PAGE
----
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The Absolute Poet Behind the ‘Once You Go Persian, There’s No Other Version’ Britney Spears Magazine Cover

The founder of ‘Tehran,’ a magazine for Iranian expats, explains how he chose such magical words to describe Persian men like Sam Asghari, who just became the prince to America’s pop princess

Persians in America love to point to famous people and say, “Did you know they’re Persian?” So it was no surprise to find a wedding photo of Britney Spears and her famous-enough Persian husband Sam Asghari on the cover of Tehran, the most widely distributed Persian magazine in the U.S. More surprising, however, was the cover line: “Once you go Persian, there’s no other version.” 

The line isn’t exactly original. Besides the fact that I could practically hear a cousin of mine uttering this exact same sentence — most likely one who wears too much cologne and whose mom still does his laundry — Reza from Shahs of Sunset posted the same group of words on his Instagram account earlier this year:  

Nonetheless, Shahbod Noori, the founder of Tehran, tells me he came up with it himself, adding that he was obviously inspired by the better-known idiom “once you go Black you never go back.” “I just made a Persian version,” he explains.

Aside from the obvious, what was Noori trying to say with his now-viral cover line? “This can be two-sided,” he says. “Either you can be so happy with a Persian husband, or you could be very unhappy. If they’re good, they’re seriously good; if they’re bad, they’re seriously bad.”

Noori, who started his publishing company in 1989 with The Original Bazaar Weekly, the first free classified listings for Iranians in Southern California, tells me the purpose of the magazine has always been to celebrate unique individuals in the Persian community — e.g., the latest husband of one of the biggest pop stars in the world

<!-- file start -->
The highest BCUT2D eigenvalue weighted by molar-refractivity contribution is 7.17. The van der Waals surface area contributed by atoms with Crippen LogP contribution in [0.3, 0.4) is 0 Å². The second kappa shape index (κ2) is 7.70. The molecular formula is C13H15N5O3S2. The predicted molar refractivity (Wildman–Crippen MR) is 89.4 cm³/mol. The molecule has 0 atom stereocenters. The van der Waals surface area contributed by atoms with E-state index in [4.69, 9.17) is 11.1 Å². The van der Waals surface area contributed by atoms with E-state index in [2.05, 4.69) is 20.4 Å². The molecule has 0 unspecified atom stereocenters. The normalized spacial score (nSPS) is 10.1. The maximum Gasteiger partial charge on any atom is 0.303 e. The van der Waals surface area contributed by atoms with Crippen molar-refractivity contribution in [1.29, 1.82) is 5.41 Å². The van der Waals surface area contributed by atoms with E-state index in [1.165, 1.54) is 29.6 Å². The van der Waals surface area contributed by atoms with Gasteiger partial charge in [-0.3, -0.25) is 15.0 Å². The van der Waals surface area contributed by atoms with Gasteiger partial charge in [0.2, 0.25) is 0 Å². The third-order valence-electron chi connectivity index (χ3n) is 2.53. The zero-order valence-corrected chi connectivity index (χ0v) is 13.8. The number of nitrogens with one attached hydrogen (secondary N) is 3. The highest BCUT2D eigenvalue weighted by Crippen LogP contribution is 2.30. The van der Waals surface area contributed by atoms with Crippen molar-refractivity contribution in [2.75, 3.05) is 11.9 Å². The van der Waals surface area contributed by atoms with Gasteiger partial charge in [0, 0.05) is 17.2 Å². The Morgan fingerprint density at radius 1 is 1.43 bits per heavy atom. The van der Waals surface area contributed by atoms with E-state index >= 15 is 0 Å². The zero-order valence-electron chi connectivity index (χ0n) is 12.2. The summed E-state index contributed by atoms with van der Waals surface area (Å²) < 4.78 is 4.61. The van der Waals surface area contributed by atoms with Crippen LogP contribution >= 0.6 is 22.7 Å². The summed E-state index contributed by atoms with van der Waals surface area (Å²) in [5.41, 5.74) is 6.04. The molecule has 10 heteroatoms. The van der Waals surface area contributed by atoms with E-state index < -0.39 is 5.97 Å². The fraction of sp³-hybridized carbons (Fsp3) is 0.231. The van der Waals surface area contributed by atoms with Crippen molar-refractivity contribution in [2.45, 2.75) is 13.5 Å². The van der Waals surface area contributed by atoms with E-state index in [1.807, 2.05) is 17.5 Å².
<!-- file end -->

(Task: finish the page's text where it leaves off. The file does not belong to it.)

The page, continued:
Mainly, though, Noori is more interested in featuring activists, musicians and doctors on the cover of Tehran. (Asghari is a model and actor who was born in Tehran before moving to the U.S. with his family when he was 13.) To that end, a recent issue featured Sophia Kianni, an Iranian-American environmentalist and founder of Climate Cardinals, an international nonprofit working to translate climate information into more than 100 languages. (Due to some of this political content, Tehran has been banned in Iran since 2007.)

The idea has always been, Noori says, to expose his readership, which is primarily composed of older Persians (the magazine is completely in Farsi), to different people and events they might not come across in their daily lives. “Many of them aren’t as tapped into the media,” he explains. 

Because for them most of all, “Once you go Persian, there’s no other version.”